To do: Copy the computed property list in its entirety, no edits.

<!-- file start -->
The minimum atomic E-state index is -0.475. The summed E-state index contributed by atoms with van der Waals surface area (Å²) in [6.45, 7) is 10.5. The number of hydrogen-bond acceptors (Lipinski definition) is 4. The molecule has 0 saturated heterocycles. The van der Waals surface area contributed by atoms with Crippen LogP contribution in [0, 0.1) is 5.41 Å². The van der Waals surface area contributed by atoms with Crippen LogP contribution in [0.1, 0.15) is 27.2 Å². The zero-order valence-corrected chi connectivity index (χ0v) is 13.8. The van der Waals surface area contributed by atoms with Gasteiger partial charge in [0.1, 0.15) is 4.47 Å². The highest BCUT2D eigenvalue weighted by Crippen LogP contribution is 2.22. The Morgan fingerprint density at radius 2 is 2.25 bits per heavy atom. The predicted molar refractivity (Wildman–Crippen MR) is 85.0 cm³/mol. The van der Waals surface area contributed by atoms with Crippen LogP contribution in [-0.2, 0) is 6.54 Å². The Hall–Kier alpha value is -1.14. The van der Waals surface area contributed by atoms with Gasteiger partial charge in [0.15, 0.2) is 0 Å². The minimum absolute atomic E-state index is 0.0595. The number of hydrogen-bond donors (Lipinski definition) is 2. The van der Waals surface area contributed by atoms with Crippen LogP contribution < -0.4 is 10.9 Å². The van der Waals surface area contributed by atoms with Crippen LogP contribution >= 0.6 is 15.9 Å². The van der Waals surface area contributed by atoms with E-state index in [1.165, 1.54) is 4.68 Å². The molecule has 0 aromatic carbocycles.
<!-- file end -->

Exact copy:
The minimum atomic E-state index is -0.475. The summed E-state index contributed by atoms with van der Waals surface area (Å²) in [6.45, 7) is 10.5. The number of hydrogen-bond acceptors (Lipinski definition) is 4. The molecule has 0 saturated heterocycles. The van der Waals surface area contributed by atoms with Crippen LogP contribution in [0, 0.1) is 5.41 Å². The van der Waals surface area contributed by atoms with Crippen LogP contribution in [0.1, 0.15) is 27.2 Å². The zero-order valence-corrected chi connectivity index (χ0v) is 13.8. The van der Waals surface area contributed by atoms with Gasteiger partial charge in [0.1, 0.15) is 4.47 Å². The highest BCUT2D eigenvalue weighted by Crippen LogP contribution is 2.22. The Morgan fingerprint density at radius 2 is 2.25 bits per heavy atom. The predicted molar refractivity (Wildman–Crippen MR) is 85.0 cm³/mol. The van der Waals surface area contributed by atoms with Crippen LogP contribution in [-0.2, 0) is 6.54 Å². The Hall–Kier alpha value is -1.14. The van der Waals surface area contributed by atoms with Gasteiger partial charge in [0.15, 0.2) is 0 Å². The minimum absolute atomic E-state index is 0.0595. The number of hydrogen-bond donors (Lipinski definition) is 2. The van der Waals surface area contributed by atoms with Crippen LogP contribution < -0.4 is 10.9 Å². The van der Waals surface area contributed by atoms with Crippen LogP contribution >= 0.6 is 15.9 Å². The van der Waals surface area contributed by atoms with E-state index in [1.165, 1.54) is 4.68 Å². The molecule has 0 aromatic carbocycles.